Australia has been touted as a leader in the effort to develop the most efficient bionic eye. However, companies in other countries also have been working on this quest. Now, teams in China and the U.K. have made a great leap forward with the help of an electronic retina developed by Germany's Retina Implant and being evaluated in a multicenter clinical trial.
Oxford University reported this week that two patients have received Retina Implant's offering, and the results are amazing. Both patients could detect light immediately after the electronic retinas were switched on, and they are experiencing some restoration of useful vision. These are the first two of 12 implants planned for the U.K. portion of the trial.
Retina Implant's offering is designed to restore some sight to people with retinitis pigmentosa, a progressive disease that sees light-detecting cells in the retina deteriorate over time. Roughly one in every 3,000 to 4,000 people in Europe have the condition.
How does it work? Well, doctors implant the microchip containing 1,500 tiny electronic light detectors below the patient's retina. The optic nerve can then pick up electronic signals from the microchip, thus allowing patients to regain some sight.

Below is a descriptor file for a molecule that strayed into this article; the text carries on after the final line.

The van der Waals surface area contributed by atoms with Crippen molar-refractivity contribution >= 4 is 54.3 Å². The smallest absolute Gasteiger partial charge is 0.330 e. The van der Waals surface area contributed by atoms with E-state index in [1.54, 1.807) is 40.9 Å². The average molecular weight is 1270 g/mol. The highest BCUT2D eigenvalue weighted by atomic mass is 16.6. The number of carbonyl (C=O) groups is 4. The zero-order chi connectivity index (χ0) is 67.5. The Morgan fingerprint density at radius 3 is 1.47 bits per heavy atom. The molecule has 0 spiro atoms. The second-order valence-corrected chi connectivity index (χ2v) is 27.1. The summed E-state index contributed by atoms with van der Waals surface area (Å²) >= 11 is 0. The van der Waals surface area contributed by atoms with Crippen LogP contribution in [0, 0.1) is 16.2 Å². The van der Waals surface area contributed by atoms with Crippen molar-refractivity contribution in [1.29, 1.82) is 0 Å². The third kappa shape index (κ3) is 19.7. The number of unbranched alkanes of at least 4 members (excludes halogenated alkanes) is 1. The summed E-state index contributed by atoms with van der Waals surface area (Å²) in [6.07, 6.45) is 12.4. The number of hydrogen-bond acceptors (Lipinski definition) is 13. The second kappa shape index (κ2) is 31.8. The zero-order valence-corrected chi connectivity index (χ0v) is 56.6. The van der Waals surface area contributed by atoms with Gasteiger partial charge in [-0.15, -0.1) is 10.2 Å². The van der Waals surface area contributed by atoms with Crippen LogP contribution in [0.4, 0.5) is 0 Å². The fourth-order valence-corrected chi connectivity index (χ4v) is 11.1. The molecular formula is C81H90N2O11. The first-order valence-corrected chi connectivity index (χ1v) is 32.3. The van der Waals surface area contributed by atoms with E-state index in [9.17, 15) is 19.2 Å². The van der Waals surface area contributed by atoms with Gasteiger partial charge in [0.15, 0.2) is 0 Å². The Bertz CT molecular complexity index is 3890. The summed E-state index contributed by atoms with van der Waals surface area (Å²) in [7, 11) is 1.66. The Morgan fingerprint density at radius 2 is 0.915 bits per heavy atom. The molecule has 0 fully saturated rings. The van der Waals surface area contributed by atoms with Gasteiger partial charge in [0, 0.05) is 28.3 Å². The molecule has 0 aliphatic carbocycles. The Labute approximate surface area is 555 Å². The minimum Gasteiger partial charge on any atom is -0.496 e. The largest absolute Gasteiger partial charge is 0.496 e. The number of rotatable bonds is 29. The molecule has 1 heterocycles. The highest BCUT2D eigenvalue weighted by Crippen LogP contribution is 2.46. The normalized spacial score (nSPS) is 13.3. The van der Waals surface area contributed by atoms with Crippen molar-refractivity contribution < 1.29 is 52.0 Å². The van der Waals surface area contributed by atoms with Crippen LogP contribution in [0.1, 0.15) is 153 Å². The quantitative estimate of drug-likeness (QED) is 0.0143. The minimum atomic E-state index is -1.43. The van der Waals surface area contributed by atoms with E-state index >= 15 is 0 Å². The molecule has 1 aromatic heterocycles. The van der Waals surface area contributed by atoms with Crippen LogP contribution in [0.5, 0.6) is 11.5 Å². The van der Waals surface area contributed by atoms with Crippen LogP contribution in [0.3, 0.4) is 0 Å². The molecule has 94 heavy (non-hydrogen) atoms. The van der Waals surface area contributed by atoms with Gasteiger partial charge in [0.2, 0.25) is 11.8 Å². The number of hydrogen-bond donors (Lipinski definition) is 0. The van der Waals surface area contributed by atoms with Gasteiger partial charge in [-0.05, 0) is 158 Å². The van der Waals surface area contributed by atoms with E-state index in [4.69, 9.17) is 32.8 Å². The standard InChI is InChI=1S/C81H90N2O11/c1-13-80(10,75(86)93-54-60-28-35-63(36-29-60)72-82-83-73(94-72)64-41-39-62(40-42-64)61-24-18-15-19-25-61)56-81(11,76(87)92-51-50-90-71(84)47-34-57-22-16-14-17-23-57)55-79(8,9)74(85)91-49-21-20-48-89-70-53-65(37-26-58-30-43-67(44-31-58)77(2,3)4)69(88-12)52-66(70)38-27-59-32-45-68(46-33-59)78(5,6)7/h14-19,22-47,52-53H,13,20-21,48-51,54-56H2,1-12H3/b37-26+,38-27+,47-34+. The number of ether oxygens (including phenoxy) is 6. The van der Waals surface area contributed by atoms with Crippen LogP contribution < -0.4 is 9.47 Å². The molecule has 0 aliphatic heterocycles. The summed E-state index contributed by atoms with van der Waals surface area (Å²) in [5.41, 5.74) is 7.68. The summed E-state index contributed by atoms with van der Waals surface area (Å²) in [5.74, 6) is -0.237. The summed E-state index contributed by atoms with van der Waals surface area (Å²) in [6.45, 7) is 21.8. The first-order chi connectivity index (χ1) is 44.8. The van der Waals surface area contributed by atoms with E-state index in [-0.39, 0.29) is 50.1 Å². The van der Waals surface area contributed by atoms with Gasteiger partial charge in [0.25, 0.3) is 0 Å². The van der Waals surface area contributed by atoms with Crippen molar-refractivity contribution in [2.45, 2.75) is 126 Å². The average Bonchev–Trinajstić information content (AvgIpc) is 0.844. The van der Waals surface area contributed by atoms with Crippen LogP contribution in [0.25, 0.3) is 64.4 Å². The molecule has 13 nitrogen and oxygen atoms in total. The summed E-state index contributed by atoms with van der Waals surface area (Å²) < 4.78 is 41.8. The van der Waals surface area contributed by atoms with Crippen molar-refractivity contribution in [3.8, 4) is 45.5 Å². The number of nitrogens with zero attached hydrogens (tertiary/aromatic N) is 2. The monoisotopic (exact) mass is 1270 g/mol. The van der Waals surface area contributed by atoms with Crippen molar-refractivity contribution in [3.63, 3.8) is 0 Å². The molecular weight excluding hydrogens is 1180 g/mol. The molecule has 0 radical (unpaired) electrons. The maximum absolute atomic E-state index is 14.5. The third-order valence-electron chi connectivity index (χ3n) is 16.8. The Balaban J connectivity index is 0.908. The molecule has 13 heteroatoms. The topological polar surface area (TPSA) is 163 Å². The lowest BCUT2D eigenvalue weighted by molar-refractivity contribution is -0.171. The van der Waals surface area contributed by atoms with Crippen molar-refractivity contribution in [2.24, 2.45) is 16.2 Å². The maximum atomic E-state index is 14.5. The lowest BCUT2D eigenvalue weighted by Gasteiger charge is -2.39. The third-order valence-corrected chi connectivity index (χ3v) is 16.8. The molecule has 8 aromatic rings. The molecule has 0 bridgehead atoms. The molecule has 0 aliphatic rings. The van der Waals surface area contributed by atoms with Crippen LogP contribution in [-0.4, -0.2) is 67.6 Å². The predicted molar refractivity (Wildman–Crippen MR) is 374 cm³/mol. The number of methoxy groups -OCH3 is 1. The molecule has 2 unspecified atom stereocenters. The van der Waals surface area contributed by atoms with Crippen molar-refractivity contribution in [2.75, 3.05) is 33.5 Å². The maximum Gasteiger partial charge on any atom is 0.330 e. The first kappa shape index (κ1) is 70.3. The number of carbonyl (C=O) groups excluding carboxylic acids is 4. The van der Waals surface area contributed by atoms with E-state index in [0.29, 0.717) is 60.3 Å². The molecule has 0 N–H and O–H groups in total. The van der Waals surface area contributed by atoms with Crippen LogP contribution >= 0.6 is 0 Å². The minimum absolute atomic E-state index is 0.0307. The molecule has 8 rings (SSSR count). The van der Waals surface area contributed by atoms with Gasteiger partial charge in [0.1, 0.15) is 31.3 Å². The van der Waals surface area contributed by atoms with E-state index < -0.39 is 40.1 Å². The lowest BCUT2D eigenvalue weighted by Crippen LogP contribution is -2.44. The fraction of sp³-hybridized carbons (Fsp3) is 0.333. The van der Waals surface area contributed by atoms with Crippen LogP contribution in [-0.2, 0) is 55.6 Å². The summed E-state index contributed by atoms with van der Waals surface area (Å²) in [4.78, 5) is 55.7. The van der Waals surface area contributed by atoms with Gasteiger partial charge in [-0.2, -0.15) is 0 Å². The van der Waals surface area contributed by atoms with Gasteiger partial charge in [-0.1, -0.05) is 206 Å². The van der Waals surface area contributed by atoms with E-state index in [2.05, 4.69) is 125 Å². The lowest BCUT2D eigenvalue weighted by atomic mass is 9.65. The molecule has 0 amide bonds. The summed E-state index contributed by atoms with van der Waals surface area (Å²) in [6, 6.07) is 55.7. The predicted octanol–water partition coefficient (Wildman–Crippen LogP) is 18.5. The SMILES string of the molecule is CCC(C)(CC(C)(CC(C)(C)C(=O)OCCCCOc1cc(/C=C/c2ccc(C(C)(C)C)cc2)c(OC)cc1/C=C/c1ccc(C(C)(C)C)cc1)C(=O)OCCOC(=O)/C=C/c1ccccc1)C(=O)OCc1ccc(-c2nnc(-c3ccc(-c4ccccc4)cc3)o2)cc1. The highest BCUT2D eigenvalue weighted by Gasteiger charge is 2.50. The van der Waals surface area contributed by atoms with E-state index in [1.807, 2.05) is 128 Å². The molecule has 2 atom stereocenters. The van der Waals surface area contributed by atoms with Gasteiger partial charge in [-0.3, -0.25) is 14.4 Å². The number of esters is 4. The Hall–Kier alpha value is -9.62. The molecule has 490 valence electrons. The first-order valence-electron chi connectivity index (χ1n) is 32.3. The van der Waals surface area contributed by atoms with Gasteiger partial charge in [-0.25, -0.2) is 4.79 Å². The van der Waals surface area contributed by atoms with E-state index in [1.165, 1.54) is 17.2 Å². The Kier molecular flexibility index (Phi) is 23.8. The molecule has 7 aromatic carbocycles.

The 8-hour operation first required the implantation of the power supply, which is embedded under the skin behind the ear. The electronic retina is subsequently placed and stitched into position at the back of the eye. It was switched on about three weeks after the operations, and patients quickly noticed the results.
"The U.K. implants represent a significant milestone in Retina Implant's mission to restore vision to retinitis pigmentosa patients around the world," said Dr. Walter-G. Wrobel, CEO of Retina Implant, as quoted by MedicalXpress. "The Oxford Eye Hospital and King's College Hospital teams have done an excellent job and achieved exciting results. We look forward to continuing the momentum achieved in the trial thus far and to submitting for commercial approval when this phase of research is completed."
U.K. patients aren't the only ones benefiting from the tech at the moment. This week, Retina Implant disclosed the first implant of its microchip in China at the University of Hong Kong Eye Institute. The patient has regained useful sight as a result of the February procedure.
"I have always believed that subretinal chip implant offers the best chance of success in our quest for artificial vision," said professor David Wong, who conducted the procedure. "After months of careful preparation, we are very excited to carry out the first implantation in a Chinese patient, marking the first such procedure outside of Germany. The whole team is delighted with how smoothly the surgery went and we are particularly excited by the amazing early results, which prove that patients of this previously incurable condition can in fact regain at least some [sight]."
Retina Implant, which was founded in 2003, is conducting a multicenter study that includes sites in Germany, the U.K., Hungary, Italy and the U.S.